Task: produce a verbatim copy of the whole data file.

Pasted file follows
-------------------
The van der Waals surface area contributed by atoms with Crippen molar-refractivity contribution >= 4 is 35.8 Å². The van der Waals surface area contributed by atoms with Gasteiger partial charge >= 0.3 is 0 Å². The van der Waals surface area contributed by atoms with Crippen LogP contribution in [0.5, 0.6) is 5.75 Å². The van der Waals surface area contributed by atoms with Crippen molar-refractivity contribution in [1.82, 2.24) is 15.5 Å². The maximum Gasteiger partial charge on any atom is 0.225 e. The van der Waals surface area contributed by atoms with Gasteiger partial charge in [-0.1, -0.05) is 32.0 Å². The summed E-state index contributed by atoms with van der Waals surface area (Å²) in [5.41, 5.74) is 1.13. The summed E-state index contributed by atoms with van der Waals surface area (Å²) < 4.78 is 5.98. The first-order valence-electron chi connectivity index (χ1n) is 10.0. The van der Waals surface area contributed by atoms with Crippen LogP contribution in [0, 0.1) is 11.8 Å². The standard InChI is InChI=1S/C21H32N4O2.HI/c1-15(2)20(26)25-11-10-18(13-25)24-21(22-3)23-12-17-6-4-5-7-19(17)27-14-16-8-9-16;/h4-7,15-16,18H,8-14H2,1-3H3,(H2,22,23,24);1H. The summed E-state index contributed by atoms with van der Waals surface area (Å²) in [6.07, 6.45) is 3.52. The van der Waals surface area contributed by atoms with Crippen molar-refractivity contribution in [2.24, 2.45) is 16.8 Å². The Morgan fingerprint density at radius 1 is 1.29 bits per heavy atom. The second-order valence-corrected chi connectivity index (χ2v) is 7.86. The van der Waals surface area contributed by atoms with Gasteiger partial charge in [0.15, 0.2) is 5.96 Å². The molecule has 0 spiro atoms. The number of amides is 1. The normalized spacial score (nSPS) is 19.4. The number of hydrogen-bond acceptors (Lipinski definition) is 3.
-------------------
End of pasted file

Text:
The van der Waals surface area contributed by atoms with Crippen molar-refractivity contribution >= 4 is 35.8 Å². The van der Waals surface area contributed by atoms with Gasteiger partial charge >= 0.3 is 0 Å². The van der Waals surface area contributed by atoms with Crippen LogP contribution in [0.5, 0.6) is 5.75 Å². The van der Waals surface area contributed by atoms with Crippen molar-refractivity contribution in [1.82, 2.24) is 15.5 Å². The maximum Gasteiger partial charge on any atom is 0.225 e. The van der Waals surface area contributed by atoms with Gasteiger partial charge in [-0.1, -0.05) is 32.0 Å². The summed E-state index contributed by atoms with van der Waals surface area (Å²) in [5.41, 5.74) is 1.13. The summed E-state index contributed by atoms with van der Waals surface area (Å²) < 4.78 is 5.98. The first-order valence-electron chi connectivity index (χ1n) is 10.0. The van der Waals surface area contributed by atoms with Crippen LogP contribution in [0, 0.1) is 11.8 Å². The standard InChI is InChI=1S/C21H32N4O2.HI/c1-15(2)20(26)25-11-10-18(13-25)24-21(22-3)23-12-17-6-4-5-7-19(17)27-14-16-8-9-16;/h4-7,15-16,18H,8-14H2,1-3H3,(H2,22,23,24);1H. The summed E-state index contributed by atoms with van der Waals surface area (Å²) in [6.07, 6.45) is 3.52. The van der Waals surface area contributed by atoms with Crippen molar-refractivity contribution in [2.24, 2.45) is 16.8 Å². The Morgan fingerprint density at radius 1 is 1.29 bits per heavy atom. The second-order valence-corrected chi connectivity index (χ2v) is 7.86. The van der Waals surface area contributed by atoms with Gasteiger partial charge in [0.15, 0.2) is 5.96 Å². The molecule has 0 spiro atoms. The number of amides is 1. The normalized spacial score (nSPS) is 19.4. The number of hydrogen-bond acceptors (Lipinski definition) is 3.